There’s perhaps one, pointed emotion that encapsulates the feelings of so many people across the nation today, as details continue to emerge from the deadly school shooting that unfolded at Marjory Stoneman Douglas High School in Parkland, Florida: anger.
The more we learn, the more it appears that there were systematic failures that could have potentially prevented the 19-year-old gunman from going on his horrific rampage, as signs and warnings were allegedly either missed or ignored.
Of course it’s always easier to look back and say “would of, should of, could of,” but here’s some of what we do know about this tragedy:
– An armed deputy stood outside the school for at least four minutes while gunshots rang out inside and people were killed inside. That deputy, Scot Peterson, 54, resigned after being investigated.
– The Broward County Sheriffs office had received at least 23 calls about either the shooter or his brother in the years leading up to the massacre; a 2016 call involved claims that the shooter planned to “shoot up” a school. A 2017 call warned that he was suicidal, collecting weapons and could be a “school shooter in the making.”
– The FBI also failed to act on information/tips it received on the gunman before the shooting
Right now, scores of questions surround what could have been done to stop the shooting before it unfolded. But much of the anger is currently being directed at Peterson, who Sheriff Scott Israel said should have entered the school and “killed the killer.”
Many have wondered why Peterson didn’t go into the building and confront the shooter, expressing confusion over why the scenario unfolded as it did. As a result, scores of people have deemed Peterson a “coward,” have slammed him on social media and made a slew of judgements.
The anger over these reports is understandable, as is the frustration and the lamentations about what could have happened had Peterson run in and confronted the gunman. But there’s still a lot of information missing surrounding what, exactly, happened outside of the building — and we have yet to hear from Peterson himself.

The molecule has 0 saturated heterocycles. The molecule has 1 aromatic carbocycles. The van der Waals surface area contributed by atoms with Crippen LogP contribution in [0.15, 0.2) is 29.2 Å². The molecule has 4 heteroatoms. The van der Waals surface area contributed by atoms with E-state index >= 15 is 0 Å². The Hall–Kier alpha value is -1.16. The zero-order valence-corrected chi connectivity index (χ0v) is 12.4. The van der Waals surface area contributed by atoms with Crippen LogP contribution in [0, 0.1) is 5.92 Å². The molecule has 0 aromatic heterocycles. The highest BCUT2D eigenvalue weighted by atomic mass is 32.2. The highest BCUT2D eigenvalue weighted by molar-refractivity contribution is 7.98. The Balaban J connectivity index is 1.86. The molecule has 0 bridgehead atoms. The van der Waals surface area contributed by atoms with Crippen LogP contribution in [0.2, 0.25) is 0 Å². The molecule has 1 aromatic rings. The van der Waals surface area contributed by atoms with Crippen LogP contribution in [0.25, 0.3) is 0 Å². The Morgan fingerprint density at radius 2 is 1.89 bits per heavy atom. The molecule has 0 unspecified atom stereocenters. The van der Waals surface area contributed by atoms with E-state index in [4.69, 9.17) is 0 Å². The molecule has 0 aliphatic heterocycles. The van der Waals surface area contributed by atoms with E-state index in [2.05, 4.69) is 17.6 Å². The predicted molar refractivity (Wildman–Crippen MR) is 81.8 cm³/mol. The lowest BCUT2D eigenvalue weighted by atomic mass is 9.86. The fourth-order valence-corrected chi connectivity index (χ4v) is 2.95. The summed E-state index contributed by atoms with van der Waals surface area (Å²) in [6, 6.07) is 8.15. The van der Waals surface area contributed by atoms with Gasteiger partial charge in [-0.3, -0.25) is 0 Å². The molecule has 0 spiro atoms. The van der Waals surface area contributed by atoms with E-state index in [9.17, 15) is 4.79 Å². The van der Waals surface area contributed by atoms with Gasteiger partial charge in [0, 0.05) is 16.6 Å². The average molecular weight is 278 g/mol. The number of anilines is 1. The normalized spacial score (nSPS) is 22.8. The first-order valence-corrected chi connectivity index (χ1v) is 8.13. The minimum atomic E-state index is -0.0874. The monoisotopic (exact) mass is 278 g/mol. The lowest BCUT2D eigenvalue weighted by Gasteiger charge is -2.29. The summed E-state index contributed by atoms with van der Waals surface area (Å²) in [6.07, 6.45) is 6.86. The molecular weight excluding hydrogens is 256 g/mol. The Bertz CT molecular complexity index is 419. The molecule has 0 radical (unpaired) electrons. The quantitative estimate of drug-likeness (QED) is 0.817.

Voicing anger and critique is easy, but, regardless of how those facts shape up, an honest question does, indeed, confront us all: What would you do if faced with the same scenario? I would hope to exercise the bravery I believe I would exhibit, but I have never been in such a circumstance.
1. When you wear the uniform, you pledge to respond to a crisis with courage.
2. Some people will fail that test.
3. That failure is human but still must be punished.
4. But make that judgment with humility. Because none of us knows our true character until it’s tested.
— David French (@DavidAFrench) February 23, 2018
It’s clear that brave students stood up and even risked their lives to help their peers; it’s also true, too, that faculty did the same. It’s only natural to wonder why the one person with a gun didn’t do the same.
Perhaps attorney and commentator David French said it best in making these insightful points in the wake of the controversy: “1. When you wear the uniform, you pledge to respond to a crisis with courage. 2. Some people will fail that test. 3. That failure is human but still must be punished. 4. But make that judgment with humility. Because none of us knows our true character until it’s tested.”
I’m not trying to defend Peterson’s actions, nor is it make excuses about inaction at the school or errors on the part of police and authorities (all of which should be fully investigated). What I will say is this, though: regardless of what you think of this deputy, regardless of how angry some are over the horrific loss of life: Peterson deserves our prayers.
The immense loss of life and innocence would weigh heavily on anyone in his position and the scrutiny in the wake of the attack — scrutiny that has reportedly led police officers to guard his home — is surely difficult to contend with, especially amid possible pain of regret.
The least we can do, regardless of how we feel, is pray for him and for the victims of this horrendous assault.
Over night, Peterson went from a respected officer to a man whose reputation and actions are being deeply questioned. Whether that’s his fault or not, he deserves our prayers and considerations. We cannot let anger overshadow the call of our faith.
Just consider what a sergeant who evaluated Peterson in 2016 had to say about his conduct and you’ll see the stark nature of this juxtaposition.
“Deputy Peterson is trusted as the School Resource officer at Marjory Stoneman Douglas High School in Parkland,” the evaluator said. “He values his position and takes pride in protecting the students, faculty and staff at his school. Deputy Peterson is dependable and reliable and handles issues that arise with tact and solid judgment. He is a positive influence on the students and they respect and appreciate his position.”
And English teacher Felicia Burgin told the Sun-Sentinel that “there is no one that is going to tell you a negative thing about Deputy Peterson.”
We all make mistakes, we are all human. Let’s be careful what we say and how we say it. Rather than pile on, let’s pray. Sure, demand an investigation and fully explore what happened, but let’s refrain from continuing to lambaste and attack the man. Let’s be better.